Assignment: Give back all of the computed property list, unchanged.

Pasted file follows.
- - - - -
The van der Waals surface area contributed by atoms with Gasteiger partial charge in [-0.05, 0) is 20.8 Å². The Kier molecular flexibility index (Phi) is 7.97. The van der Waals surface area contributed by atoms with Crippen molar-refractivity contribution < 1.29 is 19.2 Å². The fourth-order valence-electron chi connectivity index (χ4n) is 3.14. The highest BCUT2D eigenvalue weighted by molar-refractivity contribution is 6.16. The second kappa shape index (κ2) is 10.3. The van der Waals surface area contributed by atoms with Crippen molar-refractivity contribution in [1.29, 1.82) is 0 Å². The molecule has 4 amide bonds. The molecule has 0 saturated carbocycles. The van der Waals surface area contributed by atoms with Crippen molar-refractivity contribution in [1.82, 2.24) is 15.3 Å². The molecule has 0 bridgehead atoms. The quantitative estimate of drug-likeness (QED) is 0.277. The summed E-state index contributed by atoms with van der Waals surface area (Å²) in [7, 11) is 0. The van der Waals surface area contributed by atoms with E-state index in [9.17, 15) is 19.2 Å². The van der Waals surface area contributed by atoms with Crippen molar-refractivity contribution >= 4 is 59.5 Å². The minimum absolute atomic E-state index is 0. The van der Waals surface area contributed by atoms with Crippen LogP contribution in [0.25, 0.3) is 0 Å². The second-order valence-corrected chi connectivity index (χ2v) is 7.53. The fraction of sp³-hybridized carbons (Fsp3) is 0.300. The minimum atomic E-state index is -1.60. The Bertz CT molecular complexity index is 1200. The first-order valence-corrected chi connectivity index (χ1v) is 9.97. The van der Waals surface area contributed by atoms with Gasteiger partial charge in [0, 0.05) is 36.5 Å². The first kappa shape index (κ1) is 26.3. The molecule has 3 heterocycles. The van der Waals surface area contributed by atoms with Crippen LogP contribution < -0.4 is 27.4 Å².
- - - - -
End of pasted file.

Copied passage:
The van der Waals surface area contributed by atoms with Gasteiger partial charge in [-0.05, 0) is 20.8 Å². The Kier molecular flexibility index (Phi) is 7.97. The van der Waals surface area contributed by atoms with Crippen molar-refractivity contribution < 1.29 is 19.2 Å². The fourth-order valence-electron chi connectivity index (χ4n) is 3.14. The highest BCUT2D eigenvalue weighted by molar-refractivity contribution is 6.16. The second kappa shape index (κ2) is 10.3. The van der Waals surface area contributed by atoms with Crippen molar-refractivity contribution in [1.29, 1.82) is 0 Å². The molecule has 4 amide bonds. The molecule has 0 saturated carbocycles. The van der Waals surface area contributed by atoms with Crippen molar-refractivity contribution in [1.82, 2.24) is 15.3 Å². The molecule has 0 bridgehead atoms. The quantitative estimate of drug-likeness (QED) is 0.277. The summed E-state index contributed by atoms with van der Waals surface area (Å²) in [7, 11) is 0. The van der Waals surface area contributed by atoms with E-state index in [9.17, 15) is 19.2 Å². The van der Waals surface area contributed by atoms with Crippen molar-refractivity contribution >= 4 is 59.5 Å². The minimum absolute atomic E-state index is 0. The van der Waals surface area contributed by atoms with Crippen LogP contribution in [0.25, 0.3) is 0 Å². The second-order valence-corrected chi connectivity index (χ2v) is 7.53. The fraction of sp³-hybridized carbons (Fsp3) is 0.300. The minimum atomic E-state index is -1.60. The Bertz CT molecular complexity index is 1200. The first-order valence-corrected chi connectivity index (χ1v) is 9.97. The van der Waals surface area contributed by atoms with Gasteiger partial charge in [0, 0.05) is 36.5 Å². The first kappa shape index (κ1) is 26.3. The molecule has 3 heterocycles. The van der Waals surface area contributed by atoms with Crippen LogP contribution < -0.4 is 27.4 Å².